Mat Staver, Dean of Liberty University School of Law, speaks on voting Christian principles
With the recent attention from Liberty’s campus-wide voter registration drive, it was fitting for Chancellor Jerry Falwell Jr. to call on Mat Staver, Dean of Liberty University School of Law, to speak on “Voting Christian Principles” at Friday’s convocation.
Before introducing Staver, Falwell thanked the student body for participating in the voter registration drive, which garnered 4,200 forms and gained national media attention in the last few weeks.
Staver, who helped found the five-year-old law school and is the founder of the religious liberty litigation firm Liberty Counsel, said our nation’s own founders believed there was a duty to be involved in the civic process.
“I submit that there is a Christian duty to be involved in the civic process because it affects values and principles that are biblical and that are precious to God Himself,” he said.
Staver, who regularly gives interviews for TV news and other national media, outlined the “Declaration of American Values,” 10 core values determined by leaders of national Christian organizations at a meeting this summer in Denver, Colo.
On No. 1, The Sanctity of Human Life, he spoke about his personal experiences with the effects of abortion, showing a slide of his hand holding the tiny hand of a premature infant, a boy who died from a late-term abortion.
“If a candidate does not understand the sanctity of human life, then I believe that candidate has no business being in office,” he said.
“That candidate may be right on other issues, but if they’re wrong on the fundamental right, the right of all rights, then God cannot, will not, bless that kind of policy.”
He also spoke of cases he has argued through Liberty Counsel, including the one involving Megan Chapman, the Kentucky teenager who made national news in 2006 when she fought an ACLU court order barring her from saying a prayer at her high school graduation. Chapman and her twin sister Mandy are juniors at Liberty.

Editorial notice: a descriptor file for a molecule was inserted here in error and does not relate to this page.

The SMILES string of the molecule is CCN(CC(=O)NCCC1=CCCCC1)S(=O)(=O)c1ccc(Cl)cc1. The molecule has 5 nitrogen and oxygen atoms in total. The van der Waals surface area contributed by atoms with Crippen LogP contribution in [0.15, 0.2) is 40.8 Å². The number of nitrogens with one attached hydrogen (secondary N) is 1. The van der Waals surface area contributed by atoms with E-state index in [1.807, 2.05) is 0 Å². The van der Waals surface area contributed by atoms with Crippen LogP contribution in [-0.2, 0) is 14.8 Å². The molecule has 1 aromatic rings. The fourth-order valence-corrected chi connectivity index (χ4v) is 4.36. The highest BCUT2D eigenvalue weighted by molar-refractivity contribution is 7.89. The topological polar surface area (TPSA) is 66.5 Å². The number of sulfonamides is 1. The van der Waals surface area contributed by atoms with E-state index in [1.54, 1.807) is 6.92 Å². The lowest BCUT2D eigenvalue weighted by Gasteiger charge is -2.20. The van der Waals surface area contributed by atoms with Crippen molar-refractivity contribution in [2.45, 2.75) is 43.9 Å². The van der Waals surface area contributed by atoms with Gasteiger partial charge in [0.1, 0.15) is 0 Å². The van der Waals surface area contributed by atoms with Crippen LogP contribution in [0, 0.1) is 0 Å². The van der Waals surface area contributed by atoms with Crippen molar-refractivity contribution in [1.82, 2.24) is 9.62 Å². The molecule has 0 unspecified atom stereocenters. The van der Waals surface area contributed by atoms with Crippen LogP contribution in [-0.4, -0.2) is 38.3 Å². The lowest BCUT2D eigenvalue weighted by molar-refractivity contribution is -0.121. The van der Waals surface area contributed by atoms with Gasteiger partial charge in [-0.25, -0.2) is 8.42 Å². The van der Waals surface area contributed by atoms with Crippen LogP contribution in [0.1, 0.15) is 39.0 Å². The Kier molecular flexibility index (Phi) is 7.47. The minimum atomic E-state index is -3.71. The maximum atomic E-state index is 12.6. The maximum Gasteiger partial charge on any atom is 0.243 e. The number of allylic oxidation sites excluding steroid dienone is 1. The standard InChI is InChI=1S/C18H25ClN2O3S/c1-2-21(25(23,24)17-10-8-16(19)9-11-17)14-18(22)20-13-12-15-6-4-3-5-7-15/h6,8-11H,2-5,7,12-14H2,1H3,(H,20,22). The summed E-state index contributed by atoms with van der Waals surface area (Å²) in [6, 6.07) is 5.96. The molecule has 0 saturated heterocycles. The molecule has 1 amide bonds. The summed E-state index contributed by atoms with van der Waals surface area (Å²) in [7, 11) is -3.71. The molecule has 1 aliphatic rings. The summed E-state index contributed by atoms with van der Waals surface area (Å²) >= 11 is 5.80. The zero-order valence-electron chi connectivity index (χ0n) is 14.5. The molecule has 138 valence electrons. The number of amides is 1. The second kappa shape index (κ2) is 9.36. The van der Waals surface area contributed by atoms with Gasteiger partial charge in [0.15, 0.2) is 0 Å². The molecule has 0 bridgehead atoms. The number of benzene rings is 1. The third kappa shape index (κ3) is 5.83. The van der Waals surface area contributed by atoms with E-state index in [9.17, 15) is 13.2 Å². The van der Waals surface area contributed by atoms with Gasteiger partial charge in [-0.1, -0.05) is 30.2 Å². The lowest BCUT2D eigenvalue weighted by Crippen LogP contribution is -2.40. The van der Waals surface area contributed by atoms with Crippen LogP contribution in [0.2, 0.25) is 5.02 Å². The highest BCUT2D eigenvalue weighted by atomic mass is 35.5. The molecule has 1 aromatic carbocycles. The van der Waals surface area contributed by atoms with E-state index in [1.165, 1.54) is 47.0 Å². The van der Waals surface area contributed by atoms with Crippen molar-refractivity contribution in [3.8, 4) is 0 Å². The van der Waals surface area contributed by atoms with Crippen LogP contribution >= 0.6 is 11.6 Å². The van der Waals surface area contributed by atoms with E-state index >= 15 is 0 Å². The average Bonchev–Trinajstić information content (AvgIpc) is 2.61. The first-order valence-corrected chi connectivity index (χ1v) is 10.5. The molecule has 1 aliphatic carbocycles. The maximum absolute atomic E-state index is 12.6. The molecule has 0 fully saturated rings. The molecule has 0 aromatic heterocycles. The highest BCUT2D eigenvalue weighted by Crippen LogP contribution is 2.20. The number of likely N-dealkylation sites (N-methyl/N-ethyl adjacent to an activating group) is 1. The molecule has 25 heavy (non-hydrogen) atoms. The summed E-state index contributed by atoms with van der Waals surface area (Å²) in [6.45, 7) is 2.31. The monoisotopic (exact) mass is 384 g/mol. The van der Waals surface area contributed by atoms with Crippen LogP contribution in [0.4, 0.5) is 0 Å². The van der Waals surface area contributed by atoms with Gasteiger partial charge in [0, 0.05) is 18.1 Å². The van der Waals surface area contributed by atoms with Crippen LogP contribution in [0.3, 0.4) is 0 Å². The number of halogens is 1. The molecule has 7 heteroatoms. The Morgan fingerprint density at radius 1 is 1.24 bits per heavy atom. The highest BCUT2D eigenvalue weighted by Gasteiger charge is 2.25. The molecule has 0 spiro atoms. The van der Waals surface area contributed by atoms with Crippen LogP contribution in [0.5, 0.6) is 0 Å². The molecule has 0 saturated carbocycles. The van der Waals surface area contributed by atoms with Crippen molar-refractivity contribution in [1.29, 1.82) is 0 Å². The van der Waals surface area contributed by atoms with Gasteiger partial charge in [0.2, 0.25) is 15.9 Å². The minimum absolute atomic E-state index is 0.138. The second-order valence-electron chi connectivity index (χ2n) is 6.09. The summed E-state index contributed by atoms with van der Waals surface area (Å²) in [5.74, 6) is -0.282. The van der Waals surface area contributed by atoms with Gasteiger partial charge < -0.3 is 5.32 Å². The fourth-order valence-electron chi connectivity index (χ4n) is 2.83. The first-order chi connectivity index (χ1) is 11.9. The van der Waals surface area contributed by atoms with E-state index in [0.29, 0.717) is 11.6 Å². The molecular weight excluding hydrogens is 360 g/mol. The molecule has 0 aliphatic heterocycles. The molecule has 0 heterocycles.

Staver’s advice on exercising the right to vote came down to “keeping our eye on the values, not on persons, or parties or personalities.”
“God is neither Democrat, Republican or Independent or Green Party,” he said, “but God, I can tell you, is for innocent human life. God is also for the sanctity of marriage as one man and one woman.”
He said Americans have four choices in this upcoming election: “to vote for the person who will best advance our core values,” “to vote for a person who will most likely decimate those values,” “to vote for someone who has absolutely no opportunity to win,” or “to not vote at all.”
He said not voting at all or voting for someone who cannot win does nothing to advance those values.
He told the crowd of students and visitors that “God has vested that choice for you,” understanding that we are voting for someone who is imperfect like us, but who best represents Jesus Christ and those core values to our world.
“There is only one perfect candidate and the last time I checked, I don’t think Jesus Christ is running for office,” he said.